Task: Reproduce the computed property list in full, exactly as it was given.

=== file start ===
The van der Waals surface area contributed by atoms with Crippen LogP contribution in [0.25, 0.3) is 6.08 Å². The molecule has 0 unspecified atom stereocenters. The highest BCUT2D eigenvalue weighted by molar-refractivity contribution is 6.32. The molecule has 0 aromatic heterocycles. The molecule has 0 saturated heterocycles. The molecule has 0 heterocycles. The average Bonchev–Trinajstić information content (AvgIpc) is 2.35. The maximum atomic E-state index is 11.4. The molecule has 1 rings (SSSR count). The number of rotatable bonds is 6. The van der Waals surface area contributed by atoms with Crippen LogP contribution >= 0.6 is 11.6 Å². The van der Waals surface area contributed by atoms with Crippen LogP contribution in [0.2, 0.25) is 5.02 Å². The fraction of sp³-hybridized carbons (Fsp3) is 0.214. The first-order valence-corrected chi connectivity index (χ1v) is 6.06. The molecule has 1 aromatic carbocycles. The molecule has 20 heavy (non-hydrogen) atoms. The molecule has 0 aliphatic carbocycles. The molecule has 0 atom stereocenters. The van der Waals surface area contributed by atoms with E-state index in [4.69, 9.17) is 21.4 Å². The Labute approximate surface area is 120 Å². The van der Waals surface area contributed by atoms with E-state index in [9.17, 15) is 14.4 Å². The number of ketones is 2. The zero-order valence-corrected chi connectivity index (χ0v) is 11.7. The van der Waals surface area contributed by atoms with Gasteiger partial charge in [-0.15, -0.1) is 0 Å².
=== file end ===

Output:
The van der Waals surface area contributed by atoms with Crippen LogP contribution in [0.25, 0.3) is 6.08 Å². The molecule has 0 unspecified atom stereocenters. The highest BCUT2D eigenvalue weighted by molar-refractivity contribution is 6.32. The molecule has 0 aromatic heterocycles. The molecule has 0 saturated heterocycles. The molecule has 0 heterocycles. The average Bonchev–Trinajstić information content (AvgIpc) is 2.35. The maximum atomic E-state index is 11.4. The molecule has 1 rings (SSSR count). The number of rotatable bonds is 6. The van der Waals surface area contributed by atoms with Crippen LogP contribution >= 0.6 is 11.6 Å². The van der Waals surface area contributed by atoms with Crippen LogP contribution in [0.2, 0.25) is 5.02 Å². The fraction of sp³-hybridized carbons (Fsp3) is 0.214. The first-order valence-corrected chi connectivity index (χ1v) is 6.06. The molecule has 1 aromatic carbocycles. The molecule has 20 heavy (non-hydrogen) atoms. The molecule has 0 aliphatic carbocycles. The molecule has 0 atom stereocenters. The van der Waals surface area contributed by atoms with E-state index in [4.69, 9.17) is 21.4 Å². The Labute approximate surface area is 120 Å². The van der Waals surface area contributed by atoms with E-state index in [9.17, 15) is 14.4 Å². The number of ketones is 2. The zero-order valence-corrected chi connectivity index (χ0v) is 11.7. The van der Waals surface area contributed by atoms with Gasteiger partial charge in [-0.15, -0.1) is 0 Å².